Data elements are black-box chunks of data that are referred to in a task's parameter list, and hence are implicitly required for running a task. All data elements thus referenced are sent to a compute engine before a task's execution begins and are made available as streams to the running task via requests to the task context. A task can handle these streams of data however it deems appropriate.

Task Definition

A task is defined by the job of which it is a part, the elements it contains, a list of executable elements it requires, a list of parameters, and an 'entry-point' class name. The latter two are described in more detail below.

The parameter list is the most important component of a task definition. It is possible-though not necessary-for a job to contain a set of tasks that differ only by the contents of their parameter lists. Put simply, a parameter list is a set of name <-> value pairs. Each name is a short, case-sensitive string composed of alphanumeric characters and underscores, and each value is one of a set of the following predefined types of parameter values: boolean, integer, scalar, string, date, data element reference, binary data, array of parameter values, or structure. As a structure is defined as a set of name <-> value pairs with the same form as the parameter list itself, parameters can actually contain entire hierarchies of information.

The entry-point class name specifies the name of a Java class that is included in the executable elements referenced by a task. This class must be public and must implement the Task interface as described in The Task Runtime API section.

Task Status

Task status reports are the primary method tasks use to communicate with the client application. These reports include run mode, results or exceptions, and progress, as well as other pieces of information that the Frontier compute engine and server may include such as computational work performed, etc. Run mode can include unstarted, running, and complete, as well as the more exceptional modes of paused and aborted. Results can be arbitrary and are generated by the task using the same name <-&gt value mapping mechanism as employed for task parameters. Exceptions, composed of codes and a textual description, are generated either for tasks that complete by throwing exceptions or that are 'malformed' and cannot be started, or for tasks that cannot be run on available engines due to resource limitations. Since the former type of exception would occur no matter where a task is run, it is considered the natural result of running a task, and the task generating the exception is marked complete. The latter set of exceptions cause the task to be marked aborted.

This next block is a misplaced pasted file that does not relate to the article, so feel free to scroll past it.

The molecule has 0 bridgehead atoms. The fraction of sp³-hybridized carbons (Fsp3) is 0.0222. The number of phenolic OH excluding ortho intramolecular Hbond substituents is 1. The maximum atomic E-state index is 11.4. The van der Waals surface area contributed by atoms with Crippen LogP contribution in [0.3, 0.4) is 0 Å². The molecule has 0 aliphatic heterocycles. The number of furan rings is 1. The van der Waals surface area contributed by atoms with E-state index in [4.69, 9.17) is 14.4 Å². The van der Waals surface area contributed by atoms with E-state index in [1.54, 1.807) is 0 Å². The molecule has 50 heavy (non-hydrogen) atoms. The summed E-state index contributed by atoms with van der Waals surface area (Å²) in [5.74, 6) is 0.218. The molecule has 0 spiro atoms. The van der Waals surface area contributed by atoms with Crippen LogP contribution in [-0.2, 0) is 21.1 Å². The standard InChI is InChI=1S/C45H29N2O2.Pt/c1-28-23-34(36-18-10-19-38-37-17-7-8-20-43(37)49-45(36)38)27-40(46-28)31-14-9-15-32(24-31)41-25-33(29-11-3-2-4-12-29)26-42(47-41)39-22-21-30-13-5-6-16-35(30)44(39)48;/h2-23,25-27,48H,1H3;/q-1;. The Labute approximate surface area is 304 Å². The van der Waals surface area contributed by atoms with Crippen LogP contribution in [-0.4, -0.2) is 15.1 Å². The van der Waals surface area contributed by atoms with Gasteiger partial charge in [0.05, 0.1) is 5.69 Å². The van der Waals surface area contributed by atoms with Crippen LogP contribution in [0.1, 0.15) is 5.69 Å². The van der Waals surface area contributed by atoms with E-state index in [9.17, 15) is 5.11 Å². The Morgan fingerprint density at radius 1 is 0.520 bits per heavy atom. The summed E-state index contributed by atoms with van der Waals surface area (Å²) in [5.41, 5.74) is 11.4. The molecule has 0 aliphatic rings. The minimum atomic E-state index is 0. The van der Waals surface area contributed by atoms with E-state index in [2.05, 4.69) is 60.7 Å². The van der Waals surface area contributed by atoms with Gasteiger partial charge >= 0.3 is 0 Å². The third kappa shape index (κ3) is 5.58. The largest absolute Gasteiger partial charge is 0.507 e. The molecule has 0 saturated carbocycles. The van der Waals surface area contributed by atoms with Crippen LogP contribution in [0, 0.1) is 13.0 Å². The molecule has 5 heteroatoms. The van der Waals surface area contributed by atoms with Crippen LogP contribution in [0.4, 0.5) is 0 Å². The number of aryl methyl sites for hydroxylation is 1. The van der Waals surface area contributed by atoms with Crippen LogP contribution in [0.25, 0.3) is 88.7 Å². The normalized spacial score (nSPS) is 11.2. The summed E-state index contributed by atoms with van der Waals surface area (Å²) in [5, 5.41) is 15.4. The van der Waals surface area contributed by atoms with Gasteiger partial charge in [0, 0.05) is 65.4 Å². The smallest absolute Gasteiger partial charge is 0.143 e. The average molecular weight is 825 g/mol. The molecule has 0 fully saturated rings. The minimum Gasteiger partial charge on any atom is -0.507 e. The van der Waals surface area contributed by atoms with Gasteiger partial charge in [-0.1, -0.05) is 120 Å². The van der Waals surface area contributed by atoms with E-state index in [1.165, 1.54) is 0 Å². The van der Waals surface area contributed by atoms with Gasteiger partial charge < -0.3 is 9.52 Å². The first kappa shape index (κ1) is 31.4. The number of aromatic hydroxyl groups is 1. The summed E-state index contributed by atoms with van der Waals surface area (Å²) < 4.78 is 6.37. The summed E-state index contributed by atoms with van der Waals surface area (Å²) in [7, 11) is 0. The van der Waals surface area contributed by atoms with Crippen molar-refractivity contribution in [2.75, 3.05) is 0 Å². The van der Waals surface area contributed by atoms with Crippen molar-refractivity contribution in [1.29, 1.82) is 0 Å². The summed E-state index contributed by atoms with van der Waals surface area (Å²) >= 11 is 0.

Tasks announce results and progress to the engine at arbitrary intervals-generally, whenever it is convenient for the task to do so. After each report, the Frontier compute engine may save and/or report results to the Frontier server to be persisted and routed to applicable client sessions. The last such status report before normal termination of a task is considered the final result and is consistently sent back to the server and maintained as such. Each new report of results replaces any and all previous reports.

Progress information may also optionally be attached to results, reported alone, or attached to checkpoints (described in the next section). Progress is a strictly monotonically nondecreasing, positive scalar over the lifetime of a task (including across checkpoint restarts). If reported, at any given stage of the execution of a task, a task's 'progress' is considered the last progress reported. Any new progress reported must be greater than or equal to the last.


The tasks comprising a job may not always run from start to finish in a single session. The most common reason for this is temporary interruption on the provider node, such as when a provider moves his mouse when a task is only halfway complete. If such an event occurred, all the work that had been done prior to the mouse move would simply be discarded, and the task would have to start over from the beginning when the machine was once again idle. In fact, long running tasks would possibly never complete-for example, if a task ran for more than a day and a provider checked her mail every morning, the task would never have a chance to run from start to finish. A better approach would be to start the task from where it left off. Another, albeit less frequent, situation in which a task had to be stopped in the middle would occur if the Frontier server reassigned it to another node, for instance, from a slow machine to a faster one.